(Pocket-lint) - If you're an avid gamer, whether on console or PC, you'll know the struggle that bad Wi-Fi can bring. Dodgy connections can often be caused by a router than just can't hack it when it comes to sending signal through walls or floors.
Replacing your ISP's stock router with one specifically aimed at gamers can be a great way to bring up your speeds, and all the models we've gathered here today offer absolutely bleeding-edge connectivity. You should notice the difference in range and connection quality, which all adds up to fewer obstacles in your way while you game online.
Our guide to the best gaming router to buy today
Netgear Nighthawk XR1000
This router from Netgear has been powering our gaming for a good few weeks now, and it's an absolutely brilliant unit. With huge range and support for speeds of up to 5.4 GB/s, it should be able to support your needs even if there are more than one of you gaming or streaming at once.
It's Wi-Fi 6 enabled, which partly explains the high price, to ensure that it's really future proof, and also lets you easily geo-fence your location in case you have specific servers that you know serve you up with low-latency games. Setup is easy with the Netgear app, and four ethernet ports make multiple wired connections an easy option as well. The design might not be super subtle, but it's also miles more subdued than many others on our list.
Asus ROG Rapture GT-AC5300
Speaking of a less subdued design, here's an absolutely remorseless one from Asus - it's got a distinctly fantasy-castle look to it, so it might depend on your taste a little.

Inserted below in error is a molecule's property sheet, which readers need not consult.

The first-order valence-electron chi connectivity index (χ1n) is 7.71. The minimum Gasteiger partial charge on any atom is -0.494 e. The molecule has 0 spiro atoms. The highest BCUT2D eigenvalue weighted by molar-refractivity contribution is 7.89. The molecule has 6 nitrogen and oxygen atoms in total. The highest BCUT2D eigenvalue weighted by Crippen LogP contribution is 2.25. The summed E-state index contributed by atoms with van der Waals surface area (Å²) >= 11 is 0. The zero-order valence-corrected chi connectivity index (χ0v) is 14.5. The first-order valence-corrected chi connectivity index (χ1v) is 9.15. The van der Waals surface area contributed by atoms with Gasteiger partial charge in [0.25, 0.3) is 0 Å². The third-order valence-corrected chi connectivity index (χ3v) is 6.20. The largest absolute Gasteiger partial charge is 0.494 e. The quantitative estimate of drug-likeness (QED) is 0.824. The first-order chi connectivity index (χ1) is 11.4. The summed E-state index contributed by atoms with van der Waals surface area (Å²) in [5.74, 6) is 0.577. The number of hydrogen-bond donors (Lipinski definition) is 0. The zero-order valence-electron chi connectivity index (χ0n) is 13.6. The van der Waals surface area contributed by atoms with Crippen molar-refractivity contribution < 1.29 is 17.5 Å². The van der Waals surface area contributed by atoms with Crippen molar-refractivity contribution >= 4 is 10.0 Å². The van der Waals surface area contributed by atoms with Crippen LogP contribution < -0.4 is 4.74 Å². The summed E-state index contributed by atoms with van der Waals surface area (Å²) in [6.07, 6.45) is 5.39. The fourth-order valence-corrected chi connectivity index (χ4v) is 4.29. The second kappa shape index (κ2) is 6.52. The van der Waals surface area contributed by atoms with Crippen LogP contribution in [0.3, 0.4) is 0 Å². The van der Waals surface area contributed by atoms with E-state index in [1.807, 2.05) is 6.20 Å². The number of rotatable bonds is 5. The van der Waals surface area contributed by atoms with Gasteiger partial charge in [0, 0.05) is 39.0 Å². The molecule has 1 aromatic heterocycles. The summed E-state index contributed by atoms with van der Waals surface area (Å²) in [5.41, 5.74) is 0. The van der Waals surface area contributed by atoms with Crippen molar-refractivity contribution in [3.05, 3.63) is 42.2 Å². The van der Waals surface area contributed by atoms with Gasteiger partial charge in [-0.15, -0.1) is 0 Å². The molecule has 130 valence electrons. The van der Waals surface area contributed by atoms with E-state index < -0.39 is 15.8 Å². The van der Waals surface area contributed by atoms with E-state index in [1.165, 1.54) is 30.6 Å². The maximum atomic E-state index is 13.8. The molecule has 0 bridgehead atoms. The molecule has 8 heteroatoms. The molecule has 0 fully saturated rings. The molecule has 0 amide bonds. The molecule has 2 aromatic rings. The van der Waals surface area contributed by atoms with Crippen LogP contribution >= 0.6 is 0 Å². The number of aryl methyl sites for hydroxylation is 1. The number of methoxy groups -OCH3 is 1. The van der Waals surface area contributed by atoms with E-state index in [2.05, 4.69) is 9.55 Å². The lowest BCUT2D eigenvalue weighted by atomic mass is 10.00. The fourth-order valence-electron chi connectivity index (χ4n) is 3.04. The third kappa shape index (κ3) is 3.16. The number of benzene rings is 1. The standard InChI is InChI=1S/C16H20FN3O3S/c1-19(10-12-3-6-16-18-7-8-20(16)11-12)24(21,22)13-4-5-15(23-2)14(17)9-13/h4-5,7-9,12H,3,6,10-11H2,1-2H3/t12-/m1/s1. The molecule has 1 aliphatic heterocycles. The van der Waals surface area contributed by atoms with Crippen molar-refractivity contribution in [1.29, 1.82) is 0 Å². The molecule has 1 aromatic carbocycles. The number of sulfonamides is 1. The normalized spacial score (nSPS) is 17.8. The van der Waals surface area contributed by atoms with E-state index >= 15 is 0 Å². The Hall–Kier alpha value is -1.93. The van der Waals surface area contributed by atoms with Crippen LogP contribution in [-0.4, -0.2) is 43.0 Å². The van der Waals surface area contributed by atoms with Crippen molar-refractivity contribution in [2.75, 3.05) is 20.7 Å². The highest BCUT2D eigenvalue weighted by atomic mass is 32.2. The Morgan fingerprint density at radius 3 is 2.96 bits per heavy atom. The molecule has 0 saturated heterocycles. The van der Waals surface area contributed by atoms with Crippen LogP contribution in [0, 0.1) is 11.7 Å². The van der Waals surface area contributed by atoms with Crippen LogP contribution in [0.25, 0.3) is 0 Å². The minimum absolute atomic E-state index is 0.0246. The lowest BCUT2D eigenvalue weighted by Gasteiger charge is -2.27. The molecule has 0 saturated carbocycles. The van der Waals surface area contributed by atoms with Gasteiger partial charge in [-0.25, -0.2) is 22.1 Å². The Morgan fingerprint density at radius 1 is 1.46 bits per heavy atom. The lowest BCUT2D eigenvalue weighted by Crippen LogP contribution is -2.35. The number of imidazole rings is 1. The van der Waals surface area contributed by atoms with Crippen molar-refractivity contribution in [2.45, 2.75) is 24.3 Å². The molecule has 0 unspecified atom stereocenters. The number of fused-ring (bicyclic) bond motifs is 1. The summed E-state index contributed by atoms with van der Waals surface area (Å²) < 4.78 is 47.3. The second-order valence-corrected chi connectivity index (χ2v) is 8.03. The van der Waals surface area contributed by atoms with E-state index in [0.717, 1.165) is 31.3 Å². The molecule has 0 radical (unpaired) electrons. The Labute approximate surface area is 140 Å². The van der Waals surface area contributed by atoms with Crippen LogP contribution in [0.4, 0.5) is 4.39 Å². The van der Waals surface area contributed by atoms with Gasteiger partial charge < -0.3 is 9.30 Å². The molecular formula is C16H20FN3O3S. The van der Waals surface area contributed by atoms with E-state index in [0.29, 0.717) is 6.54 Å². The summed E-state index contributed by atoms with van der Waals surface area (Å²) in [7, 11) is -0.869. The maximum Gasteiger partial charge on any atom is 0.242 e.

If you don't mind the looks, you'll get a seriously compelling package that offers comparable speed capacity to the Nighthawk model above, and actually packs in eight ethernet ports to make for brilliant hub connectivity if needed.
A handy programme called the ROG Gaming Centre also lets you quickly check on key stats like lag and traffic, and setup is once again nice and simple.
TP-Link Archer C5400
This router from TP-Link isn't aimed as squarely at gamers, but its powerful options make it a great shout for it nonetheless. We also like how it basically looks like the business-centric version of the Asus router above.
It can't quite match the speeds of the last two routers, but is a little less pricey in fairness, and still offers really impressive range to ensure that it can work for a decent-sized house without needing any mesh support. Like the Netgear router, it's got four ethernet ports on its rear.
The most normal-looking router on our list by a little distance is this Asus model, which is a good chunk less expensive too. You get really solid tri-band Wi-Fi for the price, and handy built-in antivirus protection as added peace of mind.
A clever game boosting mode lets you prioritise your game's connection when it's detected, a handy way of ensuring that the network doesn't betray you if someone else in your home starts streaming a video at a pivotal moment in your match.
Once again, four ethernet ports are offered up for wired connections, and setup is similarly straightforward as the others we've selected.
TP-Link Archer C5400X
This router is strikingly similar to the first Asus model on our list, in design and specs, although the loud red accents on its antennae does make it probably the loudest of all the options on the table.
It's got great speed and range to offer up, matching the best on this list, and can power Tri-Band Wi-Fi in your home to give plenty of options on your end. Plus, it's got eight ethernet ports to make it one of the most adaptable choices as well.
Still, the fact that we'd want it hidden in a cupboard does play against it somewhat, sadly.